You should find the right people who can be motivated by excellence and are excited to make your business better. These people don’t work just for more money, but they work first for the satisfaction of accomplishment and the ability to be creative. Although this may seem obvious, few businesses make the right personnel decisions. Many so called leaders say they want self-motivated people who will work for the betterment of the business, but in reality, many business people have too fragile of egos to have a team member have a contrasting opinion. They are really looking for obedience to their word, not creativity and independence.
When you find the right people and release the wrong people, freedom to work within creative boundaries, and giving your people the freedom to make choices can be a very powerful tool. Freedom of choice is inherent in the spirit of man. Without waxing too political or religious, the agency to choose is our inherited and inalienable right. When your business reaches the point where your leaders are free to make creative choices within a mutually desired direction, greatness erupts. I believe in this and I am becoming more and more vigilant of this within my own company. I am confident it will take us from profitability to greatness.
The world’s greatest leaders have based their leadership on the principle of freedom or agency. Although poor decisions have consequences, such as loss of trust or dismissal from a team, the best leaders do not advocate forcing anybody to follow. They invite others to join them through living what they are preaching.
It is the responsibility of your team members to choose their own path to success. You cannot force your path to success upon anyone. You will find that by concentrating on rewarding those who produce and releasing those who don’t, your business will achieve levels never possible with the wrong people.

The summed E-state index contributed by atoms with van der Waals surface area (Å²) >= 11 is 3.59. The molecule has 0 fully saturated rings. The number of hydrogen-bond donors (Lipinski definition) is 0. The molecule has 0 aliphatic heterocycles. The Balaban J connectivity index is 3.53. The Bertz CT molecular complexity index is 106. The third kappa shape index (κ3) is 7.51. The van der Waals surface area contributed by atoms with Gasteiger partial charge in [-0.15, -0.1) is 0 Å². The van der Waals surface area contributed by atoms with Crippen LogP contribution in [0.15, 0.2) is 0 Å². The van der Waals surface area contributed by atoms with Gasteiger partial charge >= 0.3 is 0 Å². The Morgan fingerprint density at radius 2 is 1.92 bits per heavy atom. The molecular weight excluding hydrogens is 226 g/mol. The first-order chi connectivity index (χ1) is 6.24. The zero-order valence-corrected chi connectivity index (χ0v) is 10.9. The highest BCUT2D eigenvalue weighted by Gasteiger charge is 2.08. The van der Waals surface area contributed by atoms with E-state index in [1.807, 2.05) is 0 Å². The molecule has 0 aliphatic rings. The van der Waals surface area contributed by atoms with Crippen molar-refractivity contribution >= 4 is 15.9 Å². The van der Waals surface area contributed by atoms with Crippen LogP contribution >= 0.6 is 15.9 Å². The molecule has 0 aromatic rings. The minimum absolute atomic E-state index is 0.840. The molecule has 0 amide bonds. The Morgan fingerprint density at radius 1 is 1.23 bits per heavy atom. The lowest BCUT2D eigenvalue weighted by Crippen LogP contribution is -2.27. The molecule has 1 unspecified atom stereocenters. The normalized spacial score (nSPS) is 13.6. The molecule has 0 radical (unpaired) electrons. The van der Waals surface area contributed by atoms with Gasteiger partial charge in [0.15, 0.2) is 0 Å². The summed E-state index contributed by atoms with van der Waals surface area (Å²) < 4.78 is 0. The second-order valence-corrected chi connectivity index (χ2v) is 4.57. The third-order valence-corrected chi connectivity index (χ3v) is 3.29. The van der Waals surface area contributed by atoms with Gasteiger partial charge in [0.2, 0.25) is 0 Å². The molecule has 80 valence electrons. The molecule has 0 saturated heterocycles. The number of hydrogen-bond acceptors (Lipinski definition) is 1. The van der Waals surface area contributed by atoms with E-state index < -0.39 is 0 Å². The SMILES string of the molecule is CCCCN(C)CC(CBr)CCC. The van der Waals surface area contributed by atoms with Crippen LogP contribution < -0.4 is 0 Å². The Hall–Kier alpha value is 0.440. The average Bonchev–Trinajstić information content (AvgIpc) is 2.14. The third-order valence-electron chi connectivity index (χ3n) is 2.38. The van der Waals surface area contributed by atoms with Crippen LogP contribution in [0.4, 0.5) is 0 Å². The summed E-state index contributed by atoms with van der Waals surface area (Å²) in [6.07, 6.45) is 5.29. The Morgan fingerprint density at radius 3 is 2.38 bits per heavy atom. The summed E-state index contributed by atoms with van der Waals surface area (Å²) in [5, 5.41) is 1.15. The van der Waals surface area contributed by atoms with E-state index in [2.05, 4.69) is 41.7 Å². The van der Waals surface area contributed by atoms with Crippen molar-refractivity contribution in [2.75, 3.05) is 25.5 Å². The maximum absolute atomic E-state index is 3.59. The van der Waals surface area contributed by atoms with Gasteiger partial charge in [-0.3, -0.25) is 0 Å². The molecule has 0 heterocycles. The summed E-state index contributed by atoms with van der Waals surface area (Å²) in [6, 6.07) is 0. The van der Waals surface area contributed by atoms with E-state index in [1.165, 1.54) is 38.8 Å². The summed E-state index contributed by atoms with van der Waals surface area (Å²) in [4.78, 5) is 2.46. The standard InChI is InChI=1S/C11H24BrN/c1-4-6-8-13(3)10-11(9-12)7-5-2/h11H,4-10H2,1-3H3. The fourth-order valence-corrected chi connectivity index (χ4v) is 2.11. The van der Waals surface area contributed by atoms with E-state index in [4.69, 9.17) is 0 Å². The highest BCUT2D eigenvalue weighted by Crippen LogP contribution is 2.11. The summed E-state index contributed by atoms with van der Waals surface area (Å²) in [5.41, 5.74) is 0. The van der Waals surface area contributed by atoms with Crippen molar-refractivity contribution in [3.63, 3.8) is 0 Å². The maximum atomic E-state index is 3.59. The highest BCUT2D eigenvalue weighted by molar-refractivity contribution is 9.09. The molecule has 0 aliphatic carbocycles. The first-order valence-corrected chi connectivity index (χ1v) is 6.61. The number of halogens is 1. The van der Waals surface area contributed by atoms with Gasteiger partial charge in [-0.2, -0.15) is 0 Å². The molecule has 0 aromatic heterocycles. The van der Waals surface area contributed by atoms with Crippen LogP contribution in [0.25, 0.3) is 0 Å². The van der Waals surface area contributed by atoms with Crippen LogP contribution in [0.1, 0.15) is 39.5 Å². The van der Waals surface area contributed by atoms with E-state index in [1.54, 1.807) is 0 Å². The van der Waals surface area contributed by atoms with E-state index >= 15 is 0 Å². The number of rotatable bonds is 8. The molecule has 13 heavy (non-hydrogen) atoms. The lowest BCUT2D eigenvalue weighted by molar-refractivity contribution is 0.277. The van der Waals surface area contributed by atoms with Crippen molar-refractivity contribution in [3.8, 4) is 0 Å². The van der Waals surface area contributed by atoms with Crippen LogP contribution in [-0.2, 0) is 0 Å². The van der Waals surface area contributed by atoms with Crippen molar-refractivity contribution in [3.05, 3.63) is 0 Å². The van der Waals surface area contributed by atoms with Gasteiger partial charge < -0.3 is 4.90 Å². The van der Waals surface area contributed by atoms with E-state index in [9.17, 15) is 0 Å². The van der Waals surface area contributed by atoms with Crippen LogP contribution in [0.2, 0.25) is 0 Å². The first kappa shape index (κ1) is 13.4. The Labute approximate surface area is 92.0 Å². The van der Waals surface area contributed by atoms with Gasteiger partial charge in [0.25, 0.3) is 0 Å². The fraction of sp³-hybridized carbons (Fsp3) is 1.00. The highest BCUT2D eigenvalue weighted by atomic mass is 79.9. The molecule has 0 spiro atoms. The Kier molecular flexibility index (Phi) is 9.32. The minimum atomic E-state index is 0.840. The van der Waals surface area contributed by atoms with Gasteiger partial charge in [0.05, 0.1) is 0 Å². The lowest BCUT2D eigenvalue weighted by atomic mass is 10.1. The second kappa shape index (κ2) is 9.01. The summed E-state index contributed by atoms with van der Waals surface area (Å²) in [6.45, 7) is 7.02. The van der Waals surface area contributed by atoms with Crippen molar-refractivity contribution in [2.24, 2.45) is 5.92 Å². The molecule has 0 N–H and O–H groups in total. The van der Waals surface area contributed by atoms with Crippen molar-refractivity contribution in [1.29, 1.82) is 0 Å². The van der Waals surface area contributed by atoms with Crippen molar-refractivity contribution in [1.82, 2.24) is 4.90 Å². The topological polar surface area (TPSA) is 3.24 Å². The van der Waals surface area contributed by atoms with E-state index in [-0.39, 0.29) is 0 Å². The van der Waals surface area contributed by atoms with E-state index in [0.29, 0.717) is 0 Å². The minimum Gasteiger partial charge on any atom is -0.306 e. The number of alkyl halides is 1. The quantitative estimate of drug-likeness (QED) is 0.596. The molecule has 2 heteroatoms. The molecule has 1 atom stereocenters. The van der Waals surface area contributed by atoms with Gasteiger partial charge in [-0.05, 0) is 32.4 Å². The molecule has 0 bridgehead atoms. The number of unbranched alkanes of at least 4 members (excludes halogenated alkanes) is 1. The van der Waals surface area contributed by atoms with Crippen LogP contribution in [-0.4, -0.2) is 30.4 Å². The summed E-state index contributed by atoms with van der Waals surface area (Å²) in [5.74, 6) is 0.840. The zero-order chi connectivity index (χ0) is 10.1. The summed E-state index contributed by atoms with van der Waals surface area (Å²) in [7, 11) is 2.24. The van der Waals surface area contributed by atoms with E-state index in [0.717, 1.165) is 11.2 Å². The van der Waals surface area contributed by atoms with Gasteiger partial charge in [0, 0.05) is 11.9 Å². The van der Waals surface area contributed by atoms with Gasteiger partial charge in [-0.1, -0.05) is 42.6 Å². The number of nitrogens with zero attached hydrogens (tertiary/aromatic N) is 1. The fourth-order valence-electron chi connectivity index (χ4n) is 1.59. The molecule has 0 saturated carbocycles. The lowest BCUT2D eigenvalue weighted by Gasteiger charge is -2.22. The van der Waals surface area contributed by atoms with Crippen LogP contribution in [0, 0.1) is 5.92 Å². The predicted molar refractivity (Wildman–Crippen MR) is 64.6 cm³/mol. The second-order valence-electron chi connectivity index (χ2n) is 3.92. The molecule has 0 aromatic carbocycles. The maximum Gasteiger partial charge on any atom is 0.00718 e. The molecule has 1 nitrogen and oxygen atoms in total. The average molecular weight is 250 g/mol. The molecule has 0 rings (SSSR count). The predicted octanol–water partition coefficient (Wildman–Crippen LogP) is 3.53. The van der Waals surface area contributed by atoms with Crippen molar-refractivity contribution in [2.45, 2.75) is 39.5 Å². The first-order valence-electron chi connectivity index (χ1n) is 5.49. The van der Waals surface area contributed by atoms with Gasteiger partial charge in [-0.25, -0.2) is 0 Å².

Most businesses teach their people to be stupid. Yes, being stupid is actually encouraged. I have heard many people even say, “It does not matter if it works, only if it is duplicatable.” What? So if something is working for you and your unique personality, stop doing it because the next guy can’t copy what you are doing? It is time we get something straight, unless we focus on teaching leadership and thinking, we are teaching the people of our organization to be mindless followers, not productive leaders.
The great book Linchpin talks about how the robber baron millionaires from the early 20th century used uneducated people in their sweatshops to make themselves rich. Andrew Carnegie even decided that education caused violent strikes and hurt his business. The robber barons decided about 100 years ago that if they wanted to be really really rich, they needed compliant uneducated factory workers. Workers who will be productive and willing to work for less than the value that their productivity creates. This system worked for a long time, but today, the factory system is breaking down, just ask General Motors.
Linchpin says that schools should teach two things:
- Solve Interesting problems
Memorizing is what is taught in school today, not problem solving or leadership. The whole education system is based upon passing an exam, not creating leadership skills or decision-making abilities.
Leaders in direct sales organizations have been teaching their “factory” workers for years to say the same things, memorize little sayings and get together once a month for a shot of enthusiasm to keep them from quitting too early before they can sell them some more presentation tools or product. Many entrepreneurs and members of direct sales organizations mock traditional education. Let me tell you, direct sales has a failing grade in real education too. It is time to start teaching our people to solve real problems and lead, not just memorize if we want to thrive in the new economy.
Times are changing my friends, we live in the new economy of an information age. Just teaching a budding sales person or field marketer to follow an easy presentation will not build that person into a leader. Entrepreneurs who are taught to memorize a certain pattern and copy it exactly are no better off in the long run, and neither is your business. If you want to keep churning people, teach them to follow a set, non-thinking presentation. If you want to build a business that lasts, teach them to think.